New brain imaging techniques allowed researchers to detect brain changes earlier
A new study conducted by researchers at the Center for BrainHealth at The University of Texas at Dallas published online in the open-access journal Frontiers in Aging Neuroscience found that engaging in a physical exercise regimen helps healthy aging adults improve their memory, brain health and physical fitness. This finding is significant considering that among adults 50 and older, "staying mentally sharp" outranks social security and physical health as the top priority and concern in the United States.
"Science has shown that aging decreases mental efficiency and memory decline is the number one cognitive complaint of older adults," said Sandra Bond Chapman, Ph.D., founder and chief director of the Center for BrainHealth, Dee Wyly Distinguished University Chair and lead author of the paper. "This research shows the tremendous benefit of aerobic exercise on a person's memory and demonstrates that aerobic exercise can reduce both the biological and cognitive consequences of aging."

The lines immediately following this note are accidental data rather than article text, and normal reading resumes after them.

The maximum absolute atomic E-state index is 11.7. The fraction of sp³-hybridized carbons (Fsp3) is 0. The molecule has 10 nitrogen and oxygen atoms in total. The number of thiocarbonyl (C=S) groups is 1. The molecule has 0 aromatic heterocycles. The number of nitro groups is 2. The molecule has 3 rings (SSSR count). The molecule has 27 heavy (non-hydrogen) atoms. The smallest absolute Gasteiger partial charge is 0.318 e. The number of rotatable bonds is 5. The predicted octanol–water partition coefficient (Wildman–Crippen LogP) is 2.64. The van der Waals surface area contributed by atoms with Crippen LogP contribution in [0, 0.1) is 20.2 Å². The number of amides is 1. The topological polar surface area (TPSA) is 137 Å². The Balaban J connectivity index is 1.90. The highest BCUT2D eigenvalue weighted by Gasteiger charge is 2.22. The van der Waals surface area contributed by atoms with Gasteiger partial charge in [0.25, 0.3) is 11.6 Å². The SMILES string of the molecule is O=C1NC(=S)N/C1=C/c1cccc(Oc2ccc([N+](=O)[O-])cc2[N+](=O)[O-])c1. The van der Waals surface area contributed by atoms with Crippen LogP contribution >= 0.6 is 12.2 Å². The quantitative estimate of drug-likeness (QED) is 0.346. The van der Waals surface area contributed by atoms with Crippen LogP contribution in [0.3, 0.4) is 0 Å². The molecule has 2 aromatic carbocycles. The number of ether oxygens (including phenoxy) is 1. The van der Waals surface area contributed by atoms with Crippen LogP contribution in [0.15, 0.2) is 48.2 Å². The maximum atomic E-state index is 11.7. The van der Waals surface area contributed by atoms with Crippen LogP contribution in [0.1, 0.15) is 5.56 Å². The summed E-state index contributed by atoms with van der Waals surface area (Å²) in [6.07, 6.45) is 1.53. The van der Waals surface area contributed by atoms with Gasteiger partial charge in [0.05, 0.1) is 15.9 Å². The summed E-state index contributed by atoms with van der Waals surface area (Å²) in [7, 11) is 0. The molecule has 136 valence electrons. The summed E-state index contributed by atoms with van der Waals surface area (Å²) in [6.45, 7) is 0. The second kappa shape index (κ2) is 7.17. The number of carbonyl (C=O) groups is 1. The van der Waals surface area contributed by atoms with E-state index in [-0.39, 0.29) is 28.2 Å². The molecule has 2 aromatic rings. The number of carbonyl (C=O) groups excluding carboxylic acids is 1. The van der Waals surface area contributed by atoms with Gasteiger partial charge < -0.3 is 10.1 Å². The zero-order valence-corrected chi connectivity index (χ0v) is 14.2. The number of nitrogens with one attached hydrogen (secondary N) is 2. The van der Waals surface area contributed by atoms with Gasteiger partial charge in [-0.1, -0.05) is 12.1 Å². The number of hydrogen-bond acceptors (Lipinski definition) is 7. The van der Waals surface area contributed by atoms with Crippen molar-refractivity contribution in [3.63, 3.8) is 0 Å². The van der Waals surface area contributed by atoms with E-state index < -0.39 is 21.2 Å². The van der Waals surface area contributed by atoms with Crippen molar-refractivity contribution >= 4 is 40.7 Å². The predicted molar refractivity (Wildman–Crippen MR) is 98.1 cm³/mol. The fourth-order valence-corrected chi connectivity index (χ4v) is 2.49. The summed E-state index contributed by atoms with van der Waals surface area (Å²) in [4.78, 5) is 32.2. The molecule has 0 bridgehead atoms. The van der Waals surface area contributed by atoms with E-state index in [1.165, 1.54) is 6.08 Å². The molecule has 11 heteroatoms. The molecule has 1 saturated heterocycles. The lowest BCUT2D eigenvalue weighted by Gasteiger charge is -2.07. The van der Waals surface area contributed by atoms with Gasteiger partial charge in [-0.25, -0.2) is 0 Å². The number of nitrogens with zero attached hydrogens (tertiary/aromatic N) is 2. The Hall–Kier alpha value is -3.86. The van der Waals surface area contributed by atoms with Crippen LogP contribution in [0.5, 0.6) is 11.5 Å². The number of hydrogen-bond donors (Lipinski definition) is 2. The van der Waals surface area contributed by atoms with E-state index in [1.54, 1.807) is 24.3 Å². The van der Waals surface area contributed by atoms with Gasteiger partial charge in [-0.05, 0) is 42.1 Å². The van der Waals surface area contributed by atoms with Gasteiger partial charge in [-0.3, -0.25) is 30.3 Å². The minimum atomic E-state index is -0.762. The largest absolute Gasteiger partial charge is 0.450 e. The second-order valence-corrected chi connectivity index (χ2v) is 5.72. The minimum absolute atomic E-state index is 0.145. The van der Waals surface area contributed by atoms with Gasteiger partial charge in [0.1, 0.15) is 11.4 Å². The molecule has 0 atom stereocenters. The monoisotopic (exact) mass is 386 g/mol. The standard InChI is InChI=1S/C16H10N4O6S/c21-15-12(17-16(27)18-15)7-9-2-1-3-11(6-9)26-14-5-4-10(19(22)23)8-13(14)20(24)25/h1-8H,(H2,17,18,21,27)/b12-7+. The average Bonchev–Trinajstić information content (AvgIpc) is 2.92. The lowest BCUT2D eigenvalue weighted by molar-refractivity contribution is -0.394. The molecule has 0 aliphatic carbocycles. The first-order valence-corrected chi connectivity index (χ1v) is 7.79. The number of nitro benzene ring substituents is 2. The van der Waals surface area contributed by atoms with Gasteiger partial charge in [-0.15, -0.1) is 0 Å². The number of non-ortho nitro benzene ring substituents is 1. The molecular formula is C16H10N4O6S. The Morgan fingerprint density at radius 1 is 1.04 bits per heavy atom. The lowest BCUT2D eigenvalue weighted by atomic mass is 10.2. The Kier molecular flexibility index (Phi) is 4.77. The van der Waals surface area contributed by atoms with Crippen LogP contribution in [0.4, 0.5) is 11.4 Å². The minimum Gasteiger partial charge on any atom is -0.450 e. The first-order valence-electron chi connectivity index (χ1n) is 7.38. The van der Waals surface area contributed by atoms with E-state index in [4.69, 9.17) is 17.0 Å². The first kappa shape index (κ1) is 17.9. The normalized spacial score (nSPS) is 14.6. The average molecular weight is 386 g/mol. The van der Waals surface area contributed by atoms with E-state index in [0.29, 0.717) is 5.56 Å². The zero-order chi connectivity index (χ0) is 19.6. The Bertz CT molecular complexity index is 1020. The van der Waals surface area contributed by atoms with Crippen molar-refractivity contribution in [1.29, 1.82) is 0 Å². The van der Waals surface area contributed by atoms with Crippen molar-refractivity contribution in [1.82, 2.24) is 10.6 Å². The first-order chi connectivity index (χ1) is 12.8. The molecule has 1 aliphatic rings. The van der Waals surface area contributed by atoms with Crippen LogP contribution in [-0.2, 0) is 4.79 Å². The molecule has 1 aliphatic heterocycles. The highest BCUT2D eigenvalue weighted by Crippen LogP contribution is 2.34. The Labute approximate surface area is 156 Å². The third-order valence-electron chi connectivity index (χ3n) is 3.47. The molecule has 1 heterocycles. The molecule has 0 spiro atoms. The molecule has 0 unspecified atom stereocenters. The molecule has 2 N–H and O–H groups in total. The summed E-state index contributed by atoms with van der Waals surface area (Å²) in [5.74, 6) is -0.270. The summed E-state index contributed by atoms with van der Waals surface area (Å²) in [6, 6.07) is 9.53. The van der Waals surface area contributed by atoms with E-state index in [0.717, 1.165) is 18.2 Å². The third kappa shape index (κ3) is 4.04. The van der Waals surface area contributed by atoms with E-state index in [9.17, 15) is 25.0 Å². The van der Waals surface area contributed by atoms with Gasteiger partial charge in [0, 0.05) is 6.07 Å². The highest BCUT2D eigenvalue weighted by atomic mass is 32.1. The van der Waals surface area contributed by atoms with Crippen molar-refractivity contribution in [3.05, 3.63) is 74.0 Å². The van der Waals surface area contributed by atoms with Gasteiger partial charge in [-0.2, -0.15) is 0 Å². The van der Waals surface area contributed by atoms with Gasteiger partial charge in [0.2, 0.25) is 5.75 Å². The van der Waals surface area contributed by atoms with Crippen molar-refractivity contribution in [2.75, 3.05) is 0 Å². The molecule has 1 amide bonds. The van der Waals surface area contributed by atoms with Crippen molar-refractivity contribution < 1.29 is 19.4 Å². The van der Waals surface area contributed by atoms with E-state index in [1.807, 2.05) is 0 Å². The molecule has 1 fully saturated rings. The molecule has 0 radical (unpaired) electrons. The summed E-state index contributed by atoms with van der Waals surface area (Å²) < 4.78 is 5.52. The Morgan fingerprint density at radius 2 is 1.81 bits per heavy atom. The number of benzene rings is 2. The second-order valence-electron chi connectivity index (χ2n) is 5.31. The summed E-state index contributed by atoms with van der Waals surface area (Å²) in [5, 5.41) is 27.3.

For the study, sedentary adults ages 57-75 were randomized into a physical training or a wait-list control group. The physical training group participated in supervised aerobic exercise on a stationary bike or treadmill for one hour, three times a week for 12 weeks. Participants' cognition, resting cerebral blood flow, and cardiovascular fitness were assessed at three time points: before beginning the physical exercise regimen, mid-way through at 6 weeks, and post-training at 12 weeks.
"By measuring brain blood flow non-invasively using arterial spin labeling (ASL) MRI, we can now begin to detect brain changes much earlier than before," said Sina Aslan, Ph.D., founder and president of Advance MRI and collaborator on the study. "One key region where we saw increase in brain blood flow was the anterior cingulate, indicating higher neuronal activity and metabolic rate. The anterior cingulate has been linked to superior cognition in late life."